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Life is a Jar of Chicken Fat

Steam billows out of the big enamel pot as I lift the lid. It’s a gray autumn morning, I’m wearing my blood-stained apron, and my brown is furrowed in concentration as I dunk a dead chicken into the hot water.

“Welcome to spa day at Hawthorn Farm,” I tell her as I slosh her up and down.

My farmwife humor belies the gratitude I feel for these birds. My husband and I have spent a year of eating only food that we or friends have harvested by hand. This experiment brings history alive. It opens up a world of inquiry. It highlights my bonds with the rest of the living world.

And so I ended the life of one of our old laying hens. Right or wrong, I wrapped her in my apron and let her blood run into the garden bed where I sat. I sometimes sing or cry to accompany this inevitable brush with mystery. I grapple with the fact of how my life requires the death of other beings, plant or animal. This chicken was beautiful, and she wanted to wake up tomorrow morning too.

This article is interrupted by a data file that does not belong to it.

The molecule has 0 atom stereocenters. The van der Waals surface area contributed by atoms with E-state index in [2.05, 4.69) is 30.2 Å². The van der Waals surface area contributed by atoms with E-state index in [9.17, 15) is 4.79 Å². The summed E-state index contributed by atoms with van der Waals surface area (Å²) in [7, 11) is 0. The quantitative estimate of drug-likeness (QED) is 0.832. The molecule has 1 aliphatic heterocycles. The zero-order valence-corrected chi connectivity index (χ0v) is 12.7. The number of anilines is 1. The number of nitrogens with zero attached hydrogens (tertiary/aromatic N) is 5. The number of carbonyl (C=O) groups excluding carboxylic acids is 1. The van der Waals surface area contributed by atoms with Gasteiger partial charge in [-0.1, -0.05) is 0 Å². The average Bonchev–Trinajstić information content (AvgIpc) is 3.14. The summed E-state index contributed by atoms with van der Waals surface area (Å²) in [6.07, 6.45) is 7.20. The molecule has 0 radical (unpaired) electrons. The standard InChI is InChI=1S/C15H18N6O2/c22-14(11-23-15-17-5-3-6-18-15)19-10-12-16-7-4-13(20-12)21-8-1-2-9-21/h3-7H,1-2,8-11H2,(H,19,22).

So isn’t my responsibility to also live beautifully, to appreciate the sunrise for her? When a cup of chicken broth hits the spot on a blustery day, give a thought to the lives that nourish yours. Every meal is an opportunity for thanksgiving.

Pictures by Eric Hyatt of Thank you, Eric!

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